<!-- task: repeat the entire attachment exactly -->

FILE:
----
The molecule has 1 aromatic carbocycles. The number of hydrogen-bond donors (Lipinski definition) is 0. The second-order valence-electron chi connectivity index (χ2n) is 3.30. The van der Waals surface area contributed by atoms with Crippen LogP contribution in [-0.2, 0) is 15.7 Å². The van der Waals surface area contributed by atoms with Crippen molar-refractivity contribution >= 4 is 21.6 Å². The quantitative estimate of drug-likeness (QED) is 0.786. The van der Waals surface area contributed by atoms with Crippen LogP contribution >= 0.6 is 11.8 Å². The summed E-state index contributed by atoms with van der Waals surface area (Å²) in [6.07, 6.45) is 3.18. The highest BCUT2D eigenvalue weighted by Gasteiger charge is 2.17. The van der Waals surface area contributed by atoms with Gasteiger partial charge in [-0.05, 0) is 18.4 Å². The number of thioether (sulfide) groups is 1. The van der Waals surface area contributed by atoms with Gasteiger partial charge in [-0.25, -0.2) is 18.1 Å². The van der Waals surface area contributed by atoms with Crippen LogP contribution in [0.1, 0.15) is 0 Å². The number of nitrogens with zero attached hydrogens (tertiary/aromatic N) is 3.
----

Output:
The molecule has 1 aromatic carbocycles. The number of hydrogen-bond donors (Lipinski definition) is 0. The second-order valence-electron chi connectivity index (χ2n) is 3.30. The van der Waals surface area contributed by atoms with Crippen LogP contribution in [-0.2, 0) is 15.7 Å². The van der Waals surface area contributed by atoms with Crippen molar-refractivity contribution >= 4 is 21.6 Å². The quantitative estimate of drug-likeness (QED) is 0.786. The van der Waals surface area contributed by atoms with Crippen LogP contribution >= 0.6 is 11.8 Å². The summed E-state index contributed by atoms with van der Waals surface area (Å²) in [6.07, 6.45) is 3.18. The highest BCUT2D eigenvalue weighted by Gasteiger charge is 2.17. The van der Waals surface area contributed by atoms with Gasteiger partial charge in [-0.05, 0) is 18.4 Å². The number of thioether (sulfide) groups is 1. The van der Waals surface area contributed by atoms with Gasteiger partial charge in [-0.25, -0.2) is 18.1 Å². The van der Waals surface area contributed by atoms with Crippen LogP contribution in [0.1, 0.15) is 0 Å². The number of nitrogens with zero attached hydrogens (tertiary/aromatic N) is 3.